9

Let's assume I have a most straightforward std::set of all:

std::set<std::string> my_set;

Now, I have a function which accepts const char* and needs to tell me of this string exists or not in the set, implemented in the most straightforward way:

bool exists(const char* str) {
    return my_set.count(str) > 0;
}

Now, this is obvious efficiency loss. A (potential) dynamic memory allocation followed by deallocation happens right here for no reason.

How can we eliminate that? I'd like to compare std::string which I want to be the key type with char*. One way would be to use unique_ptr<char> instead of my key type with custom comparator, but that'd be super awkward.

The problem can be actually generalized to wider case, effectively, "how to invoke comparison with type provided without conversion to key type?"

P.S. I have seen std::string as map key and efficiency of map.find(), but I am not satisfied with the answer, which effectively reiterates that this optimization is not needed, while it is clearly wrong.

  • Where's the allocation? set::count is templated on the argument type, and string has comparisons with char*. – Sneftel Jun 27 at 18:45
  • @Sneftel nowhere. I am embarassed. – SergeyA Jun 27 at 18:46
  • @SergeyA Not embarrassing at all. This is a legitimate concern and the answer is not obvious. The only problem is that it's based on assumptions that recent changes the language invalidate, but that happens all the time and just means that the question will probably be helpful to other readers. At the very least, I also learned something. A fine question in my opinion. – François Andrieux Jun 27 at 19:06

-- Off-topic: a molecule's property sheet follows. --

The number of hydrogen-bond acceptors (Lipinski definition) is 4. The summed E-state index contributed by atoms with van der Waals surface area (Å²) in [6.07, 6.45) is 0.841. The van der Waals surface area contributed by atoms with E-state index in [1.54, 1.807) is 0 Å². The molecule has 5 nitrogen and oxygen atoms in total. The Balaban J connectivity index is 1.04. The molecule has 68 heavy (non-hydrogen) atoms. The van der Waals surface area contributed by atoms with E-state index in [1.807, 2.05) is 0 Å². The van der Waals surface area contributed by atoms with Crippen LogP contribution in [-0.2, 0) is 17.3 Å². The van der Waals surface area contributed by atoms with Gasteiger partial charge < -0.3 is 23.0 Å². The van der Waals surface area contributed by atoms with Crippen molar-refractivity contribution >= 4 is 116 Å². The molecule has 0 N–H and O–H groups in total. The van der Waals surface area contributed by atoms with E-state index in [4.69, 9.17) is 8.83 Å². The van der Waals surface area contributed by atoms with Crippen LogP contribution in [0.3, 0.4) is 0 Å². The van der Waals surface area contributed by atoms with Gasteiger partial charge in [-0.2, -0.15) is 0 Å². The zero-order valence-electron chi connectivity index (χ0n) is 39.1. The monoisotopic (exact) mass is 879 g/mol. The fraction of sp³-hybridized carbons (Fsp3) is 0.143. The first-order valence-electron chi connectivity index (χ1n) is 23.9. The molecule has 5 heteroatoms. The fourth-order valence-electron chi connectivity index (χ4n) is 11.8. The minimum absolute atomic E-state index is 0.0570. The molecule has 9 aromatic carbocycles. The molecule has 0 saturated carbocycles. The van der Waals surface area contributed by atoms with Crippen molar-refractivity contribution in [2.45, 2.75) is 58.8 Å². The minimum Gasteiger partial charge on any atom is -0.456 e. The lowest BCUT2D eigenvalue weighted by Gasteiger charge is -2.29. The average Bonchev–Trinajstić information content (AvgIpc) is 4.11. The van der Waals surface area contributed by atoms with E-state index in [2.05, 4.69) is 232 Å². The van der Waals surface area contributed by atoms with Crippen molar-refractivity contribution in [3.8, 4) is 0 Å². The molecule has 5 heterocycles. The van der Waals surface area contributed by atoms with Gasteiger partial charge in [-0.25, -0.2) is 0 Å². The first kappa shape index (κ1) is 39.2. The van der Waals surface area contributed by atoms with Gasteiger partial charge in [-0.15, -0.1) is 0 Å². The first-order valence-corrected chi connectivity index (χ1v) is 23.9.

• @FrançoisAndrieux the reason why I am embarrassed is because I didn't do my homework before asking the question. But I am glad the question was helpful. – SergeyA Jun 27 at 19:18
9

You are correct that by default count is going to convert str to a std::string potentially causing a dynamic memory allocation and at least doing an unnecessary copy. Luckily C++14 add overload for count in the form of

template< class K > 
size_type count( const K& x ) const;

That will take any type. To get this overload though you need to have a comparator that defines a member type with the name is_transparent (the type doesn't matter, just that it exists). Instead of having to write one though we can use the new std::less<void> that was also introduced in C++14. This acts as a transparent comparator by providing a templated operator(). That means you just need to change

std::set<std::string> my_set;

to

std::set<std::string, std::less<>> my_set;
// or
std::set<std::string, std::less<void>> my_set;

and then the set will use bool operator<(std::string, const char*) for the comparison and no temporary or copying needs to happen.

  • It's bizarre to me that they didn't change the default comparator to less<>. How would that even be a compatibility thing? – Sneftel Jun 27 at 19:13
  • I'm not sure if you can specialize std::less for your own types, but if you can, changing the default comparator to std::less<void> might impact the behavior when those are provided. – François Andrieux Jun 27 at 19:28
  • @Sneftel See: stackoverflow.com/questions/54135237/… – NathanOliver Jun 27 at 19:49

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